By Maura Ewing
Friday, September 30, 2011
An appeals court struck a suicide advisory from a South Dakota abortion law, underscoring decades of research finding no link between the procedure and mental health disorders. But the idea of psychological harm remains active in several states.
(WOMENSENEWS)--The appeal of South Dakota's 2005 "informed consent" law on abortion gave pro-choice advocates a sliver of victory earlier this month.
A doctor is still required to tell a woman that an abortion "ends a human life" 24 hours ahead of the procedure, to give her time to reconsider. The court upheld that essential part of the script citing a previous ruling on First Amendment freedom of speech grounds.
But the Eighth Circuit Court of Appeals in St. Louis said a section requiring doctors to describe "all known medical risks" of abortion -- including an increased risk "of suicide ideation and suicide"-- must be removed. That frees doctors to use professional judgment when informing patients of the potential risks.
"We are very happy to have the Eighth Circuit confirm what reliable medical professionals have been saying for years," said Mimi Liu, who represented the case as the staff attorney of the Planned Parenthood national office, in Washington, D.C. "It has been a long road."
She said the quashing of the suicide advisory could affect other states considering advisories on a linkage between abortion and psychological distress. "No other state has tried to pass a similar provision since this law was passed in 2005, I suppose in part because of waiting to see what happened here," said Liu.
Planned Parenthood brought the suit against South Dakota Gov. Mike Rounds, Attorney General Marty Jackley, representatives from "pro-life" medical groups and two crisis pregnancy centers, run by Christian organizations in the United States and around the world, that encourage women to avoid abortions and carry through with all pregnancies.
The issue, however, has not been completely put to rest in South Dakota.
A re-hearing petition is now making the rounds with Priscilla Coleman, professor of human development and family studies at Bowling Green University in Bowling Green, Ohio, who is on board to provide expert testimony.
In a recent analysis of 22 studies conducted between 1995 and 2009, published by The British Journal of Psychiatry, Coleman found "a moderate to highly increased risk" of mental health problems after abortion, including suicidal behavior.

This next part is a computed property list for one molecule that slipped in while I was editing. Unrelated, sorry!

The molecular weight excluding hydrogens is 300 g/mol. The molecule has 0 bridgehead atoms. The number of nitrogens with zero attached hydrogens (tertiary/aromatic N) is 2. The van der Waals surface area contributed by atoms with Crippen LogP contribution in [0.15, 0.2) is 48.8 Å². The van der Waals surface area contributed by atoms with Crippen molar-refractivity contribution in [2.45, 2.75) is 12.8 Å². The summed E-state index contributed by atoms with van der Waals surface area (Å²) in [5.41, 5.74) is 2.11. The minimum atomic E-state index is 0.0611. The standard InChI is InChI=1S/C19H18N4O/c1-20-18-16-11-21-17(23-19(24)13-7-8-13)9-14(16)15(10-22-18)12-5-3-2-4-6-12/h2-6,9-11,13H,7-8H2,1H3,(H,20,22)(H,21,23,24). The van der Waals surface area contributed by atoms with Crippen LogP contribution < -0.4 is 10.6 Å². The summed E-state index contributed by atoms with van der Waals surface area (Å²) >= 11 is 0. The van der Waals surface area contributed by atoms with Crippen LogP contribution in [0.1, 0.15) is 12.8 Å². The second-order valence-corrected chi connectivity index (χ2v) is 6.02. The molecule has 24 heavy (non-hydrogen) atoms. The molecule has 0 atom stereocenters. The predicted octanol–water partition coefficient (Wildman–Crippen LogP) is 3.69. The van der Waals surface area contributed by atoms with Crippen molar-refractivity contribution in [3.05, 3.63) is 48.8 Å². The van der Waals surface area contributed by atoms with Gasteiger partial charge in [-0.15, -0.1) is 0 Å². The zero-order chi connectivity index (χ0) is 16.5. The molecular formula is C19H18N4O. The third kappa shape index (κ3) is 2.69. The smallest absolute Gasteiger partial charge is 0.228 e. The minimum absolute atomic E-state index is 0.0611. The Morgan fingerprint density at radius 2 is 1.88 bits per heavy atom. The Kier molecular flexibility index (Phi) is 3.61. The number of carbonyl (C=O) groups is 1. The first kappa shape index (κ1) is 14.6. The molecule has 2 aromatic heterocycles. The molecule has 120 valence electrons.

"I'm hoping that the research will get attention from professional organizations and that evidence-based counseling will make its way into the abortion services available," said Coleman.
The court is expected to make a decision in October on hearing the appeal, which is being brought by Alpha Center and Black Hills, two crisis pregnancy centers. Also, the state may be petitioning for further review, says Planned Parenthood. Petitions are due today.
Meanwhile, much of the script was either upheld or modified.
"We are very pleased that more of the informed consent law was found constitutional," said Valerie Johnson, board member of South Dakota Right to Life. "South Dakotans know that when a woman is given more information about her developing unborn child, she is more likely to choose life for that child."
South Dakota was the first, and only, state to include the risk of suicide in an abortion-specific informed consent law.
But, some states have found other ways to suggest a mental health risk.
"It gets murky when you get into what states have included in their written abortion counseling materials," said Elizabeth Nash, a public policy associate at Guttmacher Institute, the New York-based provider of reproductive health research. "In some states abortion counseling includes a section in the written materials that says something along the lines of 'abortion can be difficult emotionally, some women feel relief while others have negative feelings. If those feelings continue a woman should seek the help of a mental health professional.'"
Today, three of the 34 states that require counseling before an abortion mandate a warning of negative emotional responses. They are Michigan, Nebraska and West Virginia, says a report from the Guttmacher Institute, though only West Virginia mentions the risk of "suicidal thought or acts."
"We've seen the idea that mental health disorders are a risk of having an abortion over and over again in state legislation," said Nash. "Many times the debates are put to an end when legislators see that the research is not bearing out."
The possibility of a link between abortion and mental health disorders entered high-profile politics in 1987, when President Ronald Reagan asked then Surgeon General, C. Everett Koop--an outspoken opponent to abortion--to prepare a report on the psychological effects of the procedure. After reviewing 250 articles from the Atlanta-based Centers for Disease Control and Prevention, Koop in 1989 declared an insufficiency of scientific evidence to make a comprehensive conclusion and would not publish the findings.
Seeking a more clear-cut statement, the American Psychological Association in 1990 commissioned a report by the journal Science, which concluded that women who have voluntary abortions do experience severe distress, but the majority of that occurs before, not after, an abortion.
"The weight of the evidence from scientific studies indicates that legal abortion of an unwanted pregnancy in the first trimester does not pose a psychological hazard for most women," the study said.
In 2008 a task force commissioned by the American Psychological Association again found no credible evidence "that a single elective abortion of an unwanted pregnancy in and of itself causes mental health problems."
Proponents of the South Dakota bill--the state and crisis pregnancy centers--relied heavily on studies by anti-choice researchers Coleman and David Reardon, said